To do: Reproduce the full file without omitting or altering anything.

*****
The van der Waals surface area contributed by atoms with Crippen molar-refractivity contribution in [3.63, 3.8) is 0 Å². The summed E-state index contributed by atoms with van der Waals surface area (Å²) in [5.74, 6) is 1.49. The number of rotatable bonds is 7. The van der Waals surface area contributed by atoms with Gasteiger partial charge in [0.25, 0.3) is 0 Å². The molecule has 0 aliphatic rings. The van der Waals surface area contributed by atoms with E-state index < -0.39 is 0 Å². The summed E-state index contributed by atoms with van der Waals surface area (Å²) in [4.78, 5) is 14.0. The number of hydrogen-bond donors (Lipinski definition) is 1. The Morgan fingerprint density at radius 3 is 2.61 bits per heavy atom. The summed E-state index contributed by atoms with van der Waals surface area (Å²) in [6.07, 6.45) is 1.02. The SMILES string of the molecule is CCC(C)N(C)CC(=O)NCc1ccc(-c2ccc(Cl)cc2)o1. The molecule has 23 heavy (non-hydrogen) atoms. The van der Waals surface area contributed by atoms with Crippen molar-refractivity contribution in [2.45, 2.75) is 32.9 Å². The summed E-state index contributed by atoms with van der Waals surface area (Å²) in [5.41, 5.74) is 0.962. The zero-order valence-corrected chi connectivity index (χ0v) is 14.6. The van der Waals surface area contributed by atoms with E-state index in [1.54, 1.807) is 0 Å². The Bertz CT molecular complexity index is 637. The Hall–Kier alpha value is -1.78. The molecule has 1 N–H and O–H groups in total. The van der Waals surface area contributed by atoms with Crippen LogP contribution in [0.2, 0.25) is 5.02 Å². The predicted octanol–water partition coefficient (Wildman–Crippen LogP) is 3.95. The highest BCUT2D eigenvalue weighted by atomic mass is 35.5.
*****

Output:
The van der Waals surface area contributed by atoms with Crippen molar-refractivity contribution in [3.63, 3.8) is 0 Å². The summed E-state index contributed by atoms with van der Waals surface area (Å²) in [5.74, 6) is 1.49. The number of rotatable bonds is 7. The van der Waals surface area contributed by atoms with Gasteiger partial charge in [0.25, 0.3) is 0 Å². The molecule has 0 aliphatic rings. The van der Waals surface area contributed by atoms with E-state index < -0.39 is 0 Å². The summed E-state index contributed by atoms with van der Waals surface area (Å²) in [4.78, 5) is 14.0. The number of hydrogen-bond donors (Lipinski definition) is 1. The Morgan fingerprint density at radius 3 is 2.61 bits per heavy atom. The summed E-state index contributed by atoms with van der Waals surface area (Å²) in [6.07, 6.45) is 1.02. The SMILES string of the molecule is CCC(C)N(C)CC(=O)NCc1ccc(-c2ccc(Cl)cc2)o1. The molecule has 23 heavy (non-hydrogen) atoms. The van der Waals surface area contributed by atoms with Crippen molar-refractivity contribution in [2.45, 2.75) is 32.9 Å². The summed E-state index contributed by atoms with van der Waals surface area (Å²) in [5.41, 5.74) is 0.962. The zero-order valence-corrected chi connectivity index (χ0v) is 14.6. The van der Waals surface area contributed by atoms with E-state index in [1.54, 1.807) is 0 Å². The Bertz CT molecular complexity index is 637. The Hall–Kier alpha value is -1.78. The molecule has 1 N–H and O–H groups in total. The van der Waals surface area contributed by atoms with Crippen LogP contribution in [0.2, 0.25) is 5.02 Å². The predicted octanol–water partition coefficient (Wildman–Crippen LogP) is 3.95. The highest BCUT2D eigenvalue weighted by atomic mass is 35.5.